“To develop not just the physical ability but also the strategy to catch antelope in the wild, a cheetah must have antelopes to chase, room to chase them and a cheetah role model to show them how to do it. Without instruction and practice they are unlikely to be able to learn essential survival skills.”
From Stephanie Tolan’s classical debate article about gifted children, Is It a Cheetah?
The article continues:
“A recent nature documentary about cheetahs in lion country showed a curious fact of life in the wild. Lions kill cheetah cubs. They don’t eat them, they just kill them. In fact, they appear to work rather hard to find them in order to kill them (though cheetahs can’t possibly threaten the continued survival of lions). Is this maliciousness? Recreation? No one knows. We only know that lions do it. Cheetah mothers must hide their dens and go to great efforts to protect their cubs, coming and going from the den under deep cover or only in the dead of night or when lions are far away. Highly gifted children and their families often feel like cheetahs in lion country.
In some schools brilliant children are asked to do what they were never designed to do (like cheetahs asked to tear open a wildebeest hide with their claws — after all, the lions can do it!) while the attributes that are a natural aspect of unusual mental capacity — intensity, passion, high energy, independence, moral reasoning, curiosity, humor, unusual interests and insistence on truth and accuracy — are considered problems that need fixing.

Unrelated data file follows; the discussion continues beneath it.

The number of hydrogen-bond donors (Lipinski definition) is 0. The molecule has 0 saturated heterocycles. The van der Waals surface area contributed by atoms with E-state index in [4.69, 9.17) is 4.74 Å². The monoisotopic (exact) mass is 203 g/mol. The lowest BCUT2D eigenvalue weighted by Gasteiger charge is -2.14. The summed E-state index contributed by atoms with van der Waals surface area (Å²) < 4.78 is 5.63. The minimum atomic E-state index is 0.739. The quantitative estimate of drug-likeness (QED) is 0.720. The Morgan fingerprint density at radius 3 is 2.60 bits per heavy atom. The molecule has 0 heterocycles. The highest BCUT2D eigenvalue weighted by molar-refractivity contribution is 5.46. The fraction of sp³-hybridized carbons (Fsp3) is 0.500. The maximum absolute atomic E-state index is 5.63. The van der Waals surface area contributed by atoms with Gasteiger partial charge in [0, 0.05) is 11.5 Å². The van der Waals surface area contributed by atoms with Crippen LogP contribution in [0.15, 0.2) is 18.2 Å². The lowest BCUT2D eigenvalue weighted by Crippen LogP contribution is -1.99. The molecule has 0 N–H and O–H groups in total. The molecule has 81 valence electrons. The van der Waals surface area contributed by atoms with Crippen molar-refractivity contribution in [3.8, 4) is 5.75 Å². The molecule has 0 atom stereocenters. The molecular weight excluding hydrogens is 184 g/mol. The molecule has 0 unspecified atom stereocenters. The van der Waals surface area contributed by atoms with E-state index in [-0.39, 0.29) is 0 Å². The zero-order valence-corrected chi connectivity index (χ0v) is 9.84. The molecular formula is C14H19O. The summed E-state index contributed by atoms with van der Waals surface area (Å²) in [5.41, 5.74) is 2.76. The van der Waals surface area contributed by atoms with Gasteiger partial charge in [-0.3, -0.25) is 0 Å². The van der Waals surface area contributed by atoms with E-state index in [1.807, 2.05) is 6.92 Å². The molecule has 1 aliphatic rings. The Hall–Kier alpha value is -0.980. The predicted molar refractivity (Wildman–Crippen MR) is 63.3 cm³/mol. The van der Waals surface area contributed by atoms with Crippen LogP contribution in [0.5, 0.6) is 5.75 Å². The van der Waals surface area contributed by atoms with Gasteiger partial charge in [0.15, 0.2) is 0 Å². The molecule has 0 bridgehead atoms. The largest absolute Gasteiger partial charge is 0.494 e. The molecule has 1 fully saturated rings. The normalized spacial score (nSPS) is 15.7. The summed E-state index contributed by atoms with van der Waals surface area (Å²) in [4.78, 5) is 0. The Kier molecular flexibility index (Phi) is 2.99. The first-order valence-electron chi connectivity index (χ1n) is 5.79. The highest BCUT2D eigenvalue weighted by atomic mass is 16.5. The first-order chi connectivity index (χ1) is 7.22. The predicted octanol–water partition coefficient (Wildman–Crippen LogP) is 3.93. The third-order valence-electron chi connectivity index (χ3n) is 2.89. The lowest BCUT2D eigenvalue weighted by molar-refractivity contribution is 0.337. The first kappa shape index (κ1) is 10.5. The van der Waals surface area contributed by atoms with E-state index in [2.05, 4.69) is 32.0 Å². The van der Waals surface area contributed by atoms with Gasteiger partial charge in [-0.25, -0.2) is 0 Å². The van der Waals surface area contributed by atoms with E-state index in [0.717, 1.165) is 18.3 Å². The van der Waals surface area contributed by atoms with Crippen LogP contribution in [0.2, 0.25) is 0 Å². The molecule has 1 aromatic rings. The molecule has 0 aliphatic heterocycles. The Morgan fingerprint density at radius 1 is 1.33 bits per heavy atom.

Brilliant children may feel surrounded by lions who make fun of or shun them for their differences, who may even break their legs or drug them to keep them moving more slowly, in time with the lions’ pace. Is it any wonder they would try to escape; would put on a lion suit to keep from being noticed; would fight back?”
See also her other articles and the book (which I haven’t read yet, since I just found it when I was looking for the older articles that I read many years ago) Change Your Story, Change Your Life
“Cinderella not only knew somebody would want to dance with her, she dared to tell herself it could be the prince himself. After all, she was the hero and this was her story!
When she had to flee from the ball, Cinderella didn’t say, ‘See, this kind of thing always happens—just when the prince is getting to like me time runs out and I have to drag myself home with one glass slipper and one bare foot.’ No, she told herself that she had just had the most wonderful night of her life, and nobody could ever take it away from her. Later, when the prince comes around with the glass slipper, she demands to be allowed to try it on. Voila! Cinderella, with a little help from the allies she summons, creates her own happy ending.
Remind kids that just as they have their own story, so does everybody else. So if someone says, ‘You’re a scullery maid!’ (or a jerk) the kid can say, ‘That’s your story, not mine!’ “
UPDATE: the reason for this post was that I started to think about these things again, when a little interwebs drama developed in Swedish blogs as reaction to a stupid tv debate.
LInks: hello world , trolltyg #9 , hem till verkligheten ,
a shining light ,
internet hate machine , hunting grådvärgar